“We moved as many offices out of our clinical space as we could.” Chacón said. “It doesn’t matter to a patient and family if my office is inside the hospital, but it certainly matters to a patient and family if their child gets diverted from here out of state because we don’t have enough clinical space.”

Children’s growth goes beyond its physical campus in midtown Omaha. Chacón said that the organization is strategically growing its primary care presence across the region, bringing its medical practice closer to where children live. 

In the age of coronavirus, telehealth visits have also expanded, allowing for check-ins and other visits to take place remotely, and making it easier to serve patients outside Omaha.

Chacón said Children’s also focused on growing its people. Over the past year, more than 30 clinical providers have joined its team, including several top-notch clinicians in areas such as neurosurgery, pediatric plastic surgery, anesthesiology, and pediatric surgery.

Dr. Oluwaseun Adetayo, division chief of pediatric plastic surgery at Children’s, said she was impressed by how kind the people were when she joined the hospital in February 2020.

“I really felt the sense of community and the passion of everyone I met during the interviews wanting to do the right thing for the kids,” said Adetayo, who is also a professor of surgery at the University of Nebraska Medical Center. “The comprehensive services we provide and the fact that we are dedicated solely to pediatric care really sets Children’s apart.”

By putting people first in every decision, Chacón recognizes the importance of what happens in the broader community in terms of improving health outcomes for children.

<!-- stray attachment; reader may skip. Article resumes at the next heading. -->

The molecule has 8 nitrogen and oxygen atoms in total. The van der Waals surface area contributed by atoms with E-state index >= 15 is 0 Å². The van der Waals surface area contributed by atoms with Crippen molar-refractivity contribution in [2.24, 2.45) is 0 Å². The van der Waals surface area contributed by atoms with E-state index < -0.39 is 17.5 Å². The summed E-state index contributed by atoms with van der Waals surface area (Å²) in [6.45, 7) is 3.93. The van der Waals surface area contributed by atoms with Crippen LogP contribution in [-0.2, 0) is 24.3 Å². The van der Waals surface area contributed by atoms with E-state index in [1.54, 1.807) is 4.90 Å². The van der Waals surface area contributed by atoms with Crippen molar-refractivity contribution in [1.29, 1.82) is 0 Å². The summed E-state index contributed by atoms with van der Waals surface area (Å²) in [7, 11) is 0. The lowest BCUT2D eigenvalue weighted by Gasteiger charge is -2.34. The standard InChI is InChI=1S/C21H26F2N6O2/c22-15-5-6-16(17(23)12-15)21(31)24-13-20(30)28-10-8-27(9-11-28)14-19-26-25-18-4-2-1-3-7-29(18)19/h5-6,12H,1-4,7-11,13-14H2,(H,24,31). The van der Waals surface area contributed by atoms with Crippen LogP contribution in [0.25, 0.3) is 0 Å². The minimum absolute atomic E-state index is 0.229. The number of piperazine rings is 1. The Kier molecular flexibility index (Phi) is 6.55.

“We know that the work we do in health care really only represents about 20% of health; 80% of health happens outside of the walls of a hospital,” Chacón said.

Children’s plans to prioritize partnerships with community organizations over the next several years, addressing policy areas such as food insecurity, housing, and education—the so-called social determinants of health.

“Health doesn’t happen only because of us taking care and waiting for sick kids to show up to us,” Chacón said. “We have to get further upstream and help organizations that are doing amazing work already about social determinants of health really be engaged and empowered and have us as a trusted partner.” 

Continued growth is what’s behind Chacón’s professional success, and it’s the aim as Children’s looks to continue pursuing its mission of improving the life of every child.

“If you’re standing still, you’re normally falling behind,” Chacón said. “Children’s here is independent, and it is freestanding, and that sets a unique tone. The priority is always about kids. It is always about how we can make this experience better for kids and their families.”

Under Chacón’s leadership, Children’s will continue to provide a kid-centered, family-friendly environment for delivering health care—offering the opportunity for others that Chacón wishes she had found sooner as a young person.

“We built the environment around families and those children,” Chacón said. “That, to me, is unique and absolutely would have changed the experience for me and my family had we been able to touch an organization like I get to be a part of here at Children’s.”

Visit childrensomaha.com for more information. 

This article was printed in the April/May 2021 issue of B2B Magazine.